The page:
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Community activists, organizations shape the future of Milton



In Milton, two political camps are vying for the hearts and minds of residents this election season. Both advocate against runaway development, but they split over growth strategies, and each has its own message. Debate between the two factions has increased to the point where each has filed ethics complaints. Those cases are still pending.

Both factions have proven they can summon large crowds of like-minded residents to sign petitions or speak out on issues before the City Council.

The wedge issue is the city’s proposed Conservation Subdivision Ordinance, which would allow smaller residential lots in certain cases where adjoining land is set aside for green space.

In general, conservation subdivisions allow developers to congregate housing into one or several areas of a site and commit the other acreage to green space. The density of the housing allowed on the site can vary, but the overall development would still conform to agricultural zoning limits.

Milton resident Francia Lindon has been involved in land-use issues since the city’s early days. She favors conservation subdivisions as a means of preserving large swaths of green space.

Lindon was a co-founder of Milton Grows Green which launched in 2008. Today, the organization is a city-sponsored committee that participates in a variety of green projects.

Lindon today affiliates with a separate local group, Preserve Rural Milton.

As a purveyor of information, she says, Preserve Rural Milton has cited its sources for information disseminated on its web pages. The websites, now fairly inactive, have used sources, such as articles gathered from the Land Trust Alliance, different environmental groups or newspaper accounts of land preservation initiatives underway in other cities.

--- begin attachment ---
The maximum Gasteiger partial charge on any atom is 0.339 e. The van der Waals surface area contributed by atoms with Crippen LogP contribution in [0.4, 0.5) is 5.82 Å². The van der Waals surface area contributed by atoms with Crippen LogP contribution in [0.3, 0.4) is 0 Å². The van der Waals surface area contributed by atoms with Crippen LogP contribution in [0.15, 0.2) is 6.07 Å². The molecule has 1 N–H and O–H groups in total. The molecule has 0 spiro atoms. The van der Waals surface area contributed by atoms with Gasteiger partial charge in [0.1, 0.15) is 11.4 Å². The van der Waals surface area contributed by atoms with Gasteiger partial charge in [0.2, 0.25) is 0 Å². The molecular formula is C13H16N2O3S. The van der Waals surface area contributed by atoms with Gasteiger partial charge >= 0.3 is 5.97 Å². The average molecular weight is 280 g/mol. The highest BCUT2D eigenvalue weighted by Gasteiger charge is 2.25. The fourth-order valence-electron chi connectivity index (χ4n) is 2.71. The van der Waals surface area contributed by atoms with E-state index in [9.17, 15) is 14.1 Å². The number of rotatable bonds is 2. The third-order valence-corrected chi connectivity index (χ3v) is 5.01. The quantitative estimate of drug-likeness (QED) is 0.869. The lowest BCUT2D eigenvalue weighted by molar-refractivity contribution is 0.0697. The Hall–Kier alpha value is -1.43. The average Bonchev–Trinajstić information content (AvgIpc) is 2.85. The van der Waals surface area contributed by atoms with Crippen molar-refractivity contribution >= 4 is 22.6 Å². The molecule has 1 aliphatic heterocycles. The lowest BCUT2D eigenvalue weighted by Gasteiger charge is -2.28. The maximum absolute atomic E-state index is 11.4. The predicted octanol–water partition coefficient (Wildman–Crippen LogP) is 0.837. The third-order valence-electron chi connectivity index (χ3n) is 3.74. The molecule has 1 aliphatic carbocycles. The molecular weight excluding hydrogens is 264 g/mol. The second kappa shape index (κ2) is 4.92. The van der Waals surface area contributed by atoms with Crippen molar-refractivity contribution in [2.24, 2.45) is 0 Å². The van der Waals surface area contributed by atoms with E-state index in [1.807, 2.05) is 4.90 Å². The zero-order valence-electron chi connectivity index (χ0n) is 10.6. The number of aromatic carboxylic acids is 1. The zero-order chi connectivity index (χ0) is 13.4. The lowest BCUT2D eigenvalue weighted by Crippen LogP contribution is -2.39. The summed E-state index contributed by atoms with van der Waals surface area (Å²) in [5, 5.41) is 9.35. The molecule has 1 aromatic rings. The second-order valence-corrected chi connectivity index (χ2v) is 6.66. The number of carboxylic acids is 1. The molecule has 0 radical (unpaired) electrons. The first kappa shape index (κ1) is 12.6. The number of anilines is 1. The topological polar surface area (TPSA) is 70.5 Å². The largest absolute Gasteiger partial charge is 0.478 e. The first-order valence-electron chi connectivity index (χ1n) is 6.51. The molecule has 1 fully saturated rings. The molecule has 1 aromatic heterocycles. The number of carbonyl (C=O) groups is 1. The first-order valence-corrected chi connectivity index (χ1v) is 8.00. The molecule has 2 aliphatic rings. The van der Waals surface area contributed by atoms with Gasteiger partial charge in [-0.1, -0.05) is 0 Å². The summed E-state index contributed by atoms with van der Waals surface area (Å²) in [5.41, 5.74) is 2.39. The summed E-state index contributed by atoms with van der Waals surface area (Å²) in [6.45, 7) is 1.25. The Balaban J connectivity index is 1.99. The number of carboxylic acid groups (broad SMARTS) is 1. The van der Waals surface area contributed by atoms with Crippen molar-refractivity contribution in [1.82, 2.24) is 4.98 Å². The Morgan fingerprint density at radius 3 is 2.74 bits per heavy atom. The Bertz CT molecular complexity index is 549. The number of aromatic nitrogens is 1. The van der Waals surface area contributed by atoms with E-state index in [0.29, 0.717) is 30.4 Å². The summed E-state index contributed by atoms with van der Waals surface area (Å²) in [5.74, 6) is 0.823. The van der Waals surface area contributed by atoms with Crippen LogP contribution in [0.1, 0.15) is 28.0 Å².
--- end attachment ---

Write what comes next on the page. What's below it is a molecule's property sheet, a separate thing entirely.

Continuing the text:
But, Lindon said, sometimes the posts on the site grew so nasty, some were removed. She also said she does not endorse anonymous posts.

“Anonymous ‘flame throwers’ have zero credibility,” she said. “The public has no way of knowing whether the comment comes from someone with an axe to grind or a vested interest. Anonymity is neither transparent nor courageous.”

On the opposing side of the issue, the Milton Coalition stands firmly against the ordinance in its current form.

Tim Becker, who identifies as Milton Coalition’s sole member, blogs regularly and has generated a sizeable following. He opines that the Conservation Subdivision Ordinance would provide for cluster housing, provide a foothold for high-density housing and accelerate development of marginal land.

He says he backs up his blogs by providing video from City Council meetings and excerpts from meeting minutes. He said he sometimes performs his own research, collecting data on traffic analysis, for example.

“I have attended nearly every City Council meeting over the last two years and many dozens of other government meetings, so I am conversant in the issues facing our city,” he said.

He said his blog includes contact information for readers to respond, though the responses are not posted.

“I often hear from supporters, but do not recall anyone contacting me that had an opposing view,” he said. “I read every email sent to me and often respond.”

Becker said he takes accuracy seriously.

“I rely mostly on primary source materials for my blog posts,” he said. “My readers tell me that my posts are well-reasoned and well-written. My readers know that I have invested a lot of time and effort in understanding the issues and developing an informed perspective on those issues.”


This story has been updated to correct the current status of Milton Grows Green.

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